The Austrian

Why Government Hates Cash


In April it was announced that Greece was imposing a surcharge for all cash withdrawals from bank accounts to deter citizens from clearing out their accounts. So now the Greeks will have to pay one euro per 1,000 euros that they withdraw, which is one-tenth of a percent. It doesn’t seem very big, but the principle at work is extremely big because what they’re in effect doing is breaking the exchange rate between a unit of bank deposits and a unit of currency.

Why would they do this? Why would they want to do this? Well, it’s one of the anti-cash policies that mainstream economists have vigorously been promoting.


To make the calculations easier, and to illustrate the effect, let’s say that the Greek “surcharge” is ten dollars for every 100 dollars withdrawn. Now, instead of being able to convert one euro in your checking account into one euro in cash, on demand, you will only be able to buy one euro in cash by spending 1.10 euros in your bank accounts. That’s a negative 10-percent rate in some sense. That is to say that you can only take out one euro from the bank if you’re willing to pay 1.10 euros. So, you would only really get ninety cents for every dollar that you wanted to withdraw and that’s very significant because this means it will be more expensive to buy an item with cash than with bank deposits.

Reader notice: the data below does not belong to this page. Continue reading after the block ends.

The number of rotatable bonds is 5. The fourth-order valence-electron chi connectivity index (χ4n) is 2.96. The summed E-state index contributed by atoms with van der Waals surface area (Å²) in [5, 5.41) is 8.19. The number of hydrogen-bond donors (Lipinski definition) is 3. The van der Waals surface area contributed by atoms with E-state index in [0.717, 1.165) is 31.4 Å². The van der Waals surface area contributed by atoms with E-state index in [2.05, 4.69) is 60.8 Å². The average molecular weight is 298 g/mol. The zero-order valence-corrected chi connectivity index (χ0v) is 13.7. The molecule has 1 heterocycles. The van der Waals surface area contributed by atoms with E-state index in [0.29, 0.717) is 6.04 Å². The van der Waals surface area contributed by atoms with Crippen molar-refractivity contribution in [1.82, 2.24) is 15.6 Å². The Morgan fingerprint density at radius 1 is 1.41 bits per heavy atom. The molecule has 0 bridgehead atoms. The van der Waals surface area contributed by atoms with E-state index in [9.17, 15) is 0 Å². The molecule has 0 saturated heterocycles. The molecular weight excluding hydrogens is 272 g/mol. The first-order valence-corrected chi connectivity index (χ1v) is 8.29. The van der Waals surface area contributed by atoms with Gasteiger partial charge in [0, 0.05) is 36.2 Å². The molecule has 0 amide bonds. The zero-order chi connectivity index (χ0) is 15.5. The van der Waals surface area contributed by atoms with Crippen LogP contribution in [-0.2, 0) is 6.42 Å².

At the same time, the Greek government made it very clear that if you deposit the cash in the banks, you don’t get 1.10 euros of bank money for every euro you deposit.

So the system is now structured to lock the money in the banks. Now, what does that allow them to do? If you lose 10 percent every time you withdraw one euro in cash, they can lower the interest rate that you get on bank deposits to negative 5 percent, or negative 6 percent. You still wouldn’t withdraw your cash from the banks even if the interest rate went negative.

What we are witnessing is a war on cash in which governments make it either illegal or inconvenient to use cash. This, in turn, allows governments the ability to spy on and regulate financial transactions more completely, while also allowing governments more leeway in manipulating the money supply.


It all started really with the Bank Secrecy Act of 1970, passed in the US, which requires financial institutions in the United States to assist US government agencies in detecting and preventing money laundering. That was the rationale. Specifically, the act requires financial institutions to keep records of cash payments and file reports of cash purchases or negotiable instruments of more than $10,000 as a daily aggregate amount. Of course, this is all sold as a way of tracking criminals.